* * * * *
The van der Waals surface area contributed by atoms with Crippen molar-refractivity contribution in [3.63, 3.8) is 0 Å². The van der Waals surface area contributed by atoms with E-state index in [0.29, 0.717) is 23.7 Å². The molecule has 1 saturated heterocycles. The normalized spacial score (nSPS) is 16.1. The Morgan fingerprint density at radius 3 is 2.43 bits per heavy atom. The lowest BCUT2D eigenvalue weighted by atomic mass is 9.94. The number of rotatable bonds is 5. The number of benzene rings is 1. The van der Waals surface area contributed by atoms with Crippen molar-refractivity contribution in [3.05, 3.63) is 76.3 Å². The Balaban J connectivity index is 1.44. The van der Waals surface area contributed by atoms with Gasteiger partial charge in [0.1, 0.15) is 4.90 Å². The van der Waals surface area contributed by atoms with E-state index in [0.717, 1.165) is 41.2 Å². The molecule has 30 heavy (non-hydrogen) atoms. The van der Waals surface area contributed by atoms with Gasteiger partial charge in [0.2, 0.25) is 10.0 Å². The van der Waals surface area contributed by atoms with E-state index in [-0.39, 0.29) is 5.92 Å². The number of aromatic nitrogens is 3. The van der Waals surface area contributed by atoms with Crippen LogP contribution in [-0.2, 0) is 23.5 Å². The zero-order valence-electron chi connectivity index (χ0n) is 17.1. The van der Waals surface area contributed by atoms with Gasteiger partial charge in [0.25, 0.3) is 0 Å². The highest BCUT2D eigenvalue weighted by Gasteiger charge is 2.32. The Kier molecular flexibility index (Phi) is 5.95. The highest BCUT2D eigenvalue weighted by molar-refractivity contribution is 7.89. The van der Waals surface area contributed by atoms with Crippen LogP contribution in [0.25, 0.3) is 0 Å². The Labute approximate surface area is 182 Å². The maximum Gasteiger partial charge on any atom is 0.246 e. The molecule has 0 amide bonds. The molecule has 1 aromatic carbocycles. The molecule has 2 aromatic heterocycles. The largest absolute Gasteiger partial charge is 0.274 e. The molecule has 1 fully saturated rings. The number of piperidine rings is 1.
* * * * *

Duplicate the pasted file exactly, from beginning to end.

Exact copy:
The van der Waals surface area contributed by atoms with Crippen molar-refractivity contribution in [3.63, 3.8) is 0 Å². The van der Waals surface area contributed by atoms with E-state index in [0.29, 0.717) is 23.7 Å². The molecule has 1 saturated heterocycles. The normalized spacial score (nSPS) is 16.1. The Morgan fingerprint density at radius 3 is 2.43 bits per heavy atom. The lowest BCUT2D eigenvalue weighted by atomic mass is 9.94. The number of rotatable bonds is 5. The number of benzene rings is 1. The van der Waals surface area contributed by atoms with Crippen molar-refractivity contribution in [3.05, 3.63) is 76.3 Å². The Balaban J connectivity index is 1.44. The van der Waals surface area contributed by atoms with Gasteiger partial charge in [0.1, 0.15) is 4.90 Å². The van der Waals surface area contributed by atoms with E-state index in [0.717, 1.165) is 41.2 Å². The molecule has 30 heavy (non-hydrogen) atoms. The van der Waals surface area contributed by atoms with Gasteiger partial charge in [0.2, 0.25) is 10.0 Å². The van der Waals surface area contributed by atoms with E-state index in [-0.39, 0.29) is 5.92 Å². The number of aromatic nitrogens is 3. The van der Waals surface area contributed by atoms with Crippen LogP contribution in [-0.2, 0) is 23.5 Å². The zero-order valence-electron chi connectivity index (χ0n) is 17.1. The van der Waals surface area contributed by atoms with Gasteiger partial charge in [0.25, 0.3) is 0 Å². The highest BCUT2D eigenvalue weighted by Gasteiger charge is 2.32. The Kier molecular flexibility index (Phi) is 5.95. The highest BCUT2D eigenvalue weighted by molar-refractivity contribution is 7.89. The van der Waals surface area contributed by atoms with Crippen LogP contribution in [0.25, 0.3) is 0 Å². The Labute approximate surface area is 182 Å². The maximum Gasteiger partial charge on any atom is 0.246 e. The molecule has 0 amide bonds. The molecule has 1 aromatic carbocycles. The molecule has 2 aromatic heterocycles. The largest absolute Gasteiger partial charge is 0.274 e. The molecule has 1 fully saturated rings. The number of piperidine rings is 1.